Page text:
The truth is, true love is a beginning. And that’s actually good news, because it’s exciting – it’s embarking on a new journey. But real love is also work, because for the relationship to grow, the individuals have to grow – which means we each have to put the other person’s needs ahead of our own.

In Spiritual Blueprint I wrote a paraphrase of I Corinthians 13. I felt that while Paul’s words are great (one might even say… inspired), he puts a lot of what he’s saying in the negative (love is not this, love is not that…). I thought it might be nice to look at it from the positive angle. So my paraphrase goes something like this:

If I can speak eloquently, but use that gift to be hurtful, it is worthless

If I understand human nature and psychology,but use that to manipulate or humiliate, it is worthless

If I am generous toward strangers, but mean to the ones closest to me, I am a hypocrite

If I give so much of myself to things outside the home that there’s nothing left at the end of the day, then all that hard work is for nothing

Love is patient

Love is gentle

Love is trusting, always assuming the best of the other

Love is a servant to the other

Love seeks the best for the other, before the self

Love gives what the other needs, before asserting its own rights

Love always gives the other the benefit of the doubt

Love is forgiving, always willing to forget the mistakes of the past and start again with a clean slate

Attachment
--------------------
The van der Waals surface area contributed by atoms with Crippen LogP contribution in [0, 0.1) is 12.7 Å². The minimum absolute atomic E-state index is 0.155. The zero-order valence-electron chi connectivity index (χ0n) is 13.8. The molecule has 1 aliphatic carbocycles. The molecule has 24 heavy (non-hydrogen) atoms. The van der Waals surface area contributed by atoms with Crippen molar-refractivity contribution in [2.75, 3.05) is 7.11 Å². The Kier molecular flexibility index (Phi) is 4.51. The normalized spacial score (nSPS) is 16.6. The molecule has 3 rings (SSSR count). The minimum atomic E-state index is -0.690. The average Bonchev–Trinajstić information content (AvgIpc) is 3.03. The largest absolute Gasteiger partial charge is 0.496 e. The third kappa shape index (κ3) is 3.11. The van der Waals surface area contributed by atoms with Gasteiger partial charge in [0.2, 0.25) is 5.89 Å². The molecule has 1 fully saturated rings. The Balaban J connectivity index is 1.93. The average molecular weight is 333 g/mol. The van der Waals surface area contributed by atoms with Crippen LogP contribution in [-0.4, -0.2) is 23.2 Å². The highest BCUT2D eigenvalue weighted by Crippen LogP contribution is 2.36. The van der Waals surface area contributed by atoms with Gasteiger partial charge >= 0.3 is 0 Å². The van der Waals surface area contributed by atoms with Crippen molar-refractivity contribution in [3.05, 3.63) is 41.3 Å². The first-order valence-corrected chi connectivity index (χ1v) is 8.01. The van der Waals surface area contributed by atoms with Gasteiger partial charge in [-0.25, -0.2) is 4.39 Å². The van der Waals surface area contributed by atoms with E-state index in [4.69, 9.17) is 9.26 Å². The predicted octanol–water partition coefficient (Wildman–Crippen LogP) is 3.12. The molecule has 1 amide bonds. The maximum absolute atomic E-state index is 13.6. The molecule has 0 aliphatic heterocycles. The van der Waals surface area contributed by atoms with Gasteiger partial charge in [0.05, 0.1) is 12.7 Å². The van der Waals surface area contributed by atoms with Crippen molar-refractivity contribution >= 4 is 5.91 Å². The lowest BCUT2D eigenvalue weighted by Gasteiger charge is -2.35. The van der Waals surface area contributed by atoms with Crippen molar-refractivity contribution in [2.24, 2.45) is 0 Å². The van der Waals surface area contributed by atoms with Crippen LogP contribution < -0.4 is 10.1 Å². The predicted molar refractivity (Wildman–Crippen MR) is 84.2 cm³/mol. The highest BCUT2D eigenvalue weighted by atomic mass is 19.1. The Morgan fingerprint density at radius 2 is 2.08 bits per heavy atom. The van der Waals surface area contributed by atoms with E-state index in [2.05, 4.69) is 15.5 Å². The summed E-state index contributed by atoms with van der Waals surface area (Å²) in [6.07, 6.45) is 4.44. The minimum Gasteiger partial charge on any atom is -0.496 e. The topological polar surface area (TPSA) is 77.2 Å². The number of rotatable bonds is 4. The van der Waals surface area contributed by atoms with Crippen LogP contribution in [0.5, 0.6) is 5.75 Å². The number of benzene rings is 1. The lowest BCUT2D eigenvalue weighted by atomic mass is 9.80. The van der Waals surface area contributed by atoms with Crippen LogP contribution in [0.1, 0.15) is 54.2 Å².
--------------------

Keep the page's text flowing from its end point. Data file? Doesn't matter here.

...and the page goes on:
Love is always truthful

Love sees anything done for the other as a labor of love

Love has a positive attitude and remains optimistic about the future

Love never gives up

When I was a child, I thought everything should be handed to me, and others should do the work for me – I thought love should be easy, and I should be the center of attention

Now that I am an adult, I have to admit that I don’t know everything, I’m not the center of the universe, and love takes work to grow

But at least I know that my efforts will be rewarded, because the love that we build will never die

Thanks for reading my blog!

Jim Papandrea

www.JimPapandrea.com

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About Jim Papandrea

Jim Papandrea is an author, educator, and singer/songwriter. Visit his website at: www.JimPapandrea.com
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4 Responses to True Love is Not a Happy Ending

  1. Hi Jim,

    Wonderful post! Married life is a journey of the heart, which is a treasuring journey. I like the parable of Jesus from Matthew 13 about the man discovering a treasure buried in the field and selling all he has to buy that field. That’s marriage – a commitment to one’s spouse.